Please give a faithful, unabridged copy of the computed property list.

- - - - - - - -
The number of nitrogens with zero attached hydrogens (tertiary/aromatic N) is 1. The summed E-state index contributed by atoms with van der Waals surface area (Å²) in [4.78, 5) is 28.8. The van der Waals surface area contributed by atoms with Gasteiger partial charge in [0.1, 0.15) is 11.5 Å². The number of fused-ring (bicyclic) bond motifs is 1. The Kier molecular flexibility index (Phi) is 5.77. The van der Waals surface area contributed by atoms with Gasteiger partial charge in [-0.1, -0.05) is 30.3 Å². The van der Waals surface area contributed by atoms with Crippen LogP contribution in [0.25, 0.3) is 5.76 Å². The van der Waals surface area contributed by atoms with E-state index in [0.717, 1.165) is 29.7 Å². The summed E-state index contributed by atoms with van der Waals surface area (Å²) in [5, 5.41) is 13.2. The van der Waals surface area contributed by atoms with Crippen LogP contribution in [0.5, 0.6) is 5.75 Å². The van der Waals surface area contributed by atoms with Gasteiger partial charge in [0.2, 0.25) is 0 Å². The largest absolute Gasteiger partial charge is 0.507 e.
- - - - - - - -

The number of nitrogens with zero attached hydrogens (tertiary/aromatic N) is 1. The summed E-state index contributed by atoms with van der Waals surface area (Å²) in [4.78, 5) is 28.8. The van der Waals surface area contributed by atoms with Gasteiger partial charge in [0.1, 0.15) is 11.5 Å². The number of fused-ring (bicyclic) bond motifs is 1. The Kier molecular flexibility index (Phi) is 5.77. The van der Waals surface area contributed by atoms with Gasteiger partial charge in [-0.1, -0.05) is 30.3 Å². The van der Waals surface area contributed by atoms with Crippen LogP contribution in [0.25, 0.3) is 5.76 Å². The van der Waals surface area contributed by atoms with E-state index in [0.717, 1.165) is 29.7 Å². The summed E-state index contributed by atoms with van der Waals surface area (Å²) in [5, 5.41) is 13.2. The van der Waals surface area contributed by atoms with Crippen LogP contribution in [0.5, 0.6) is 5.75 Å². The van der Waals surface area contributed by atoms with Gasteiger partial charge in [0.2, 0.25) is 0 Å². The largest absolute Gasteiger partial charge is 0.507 e.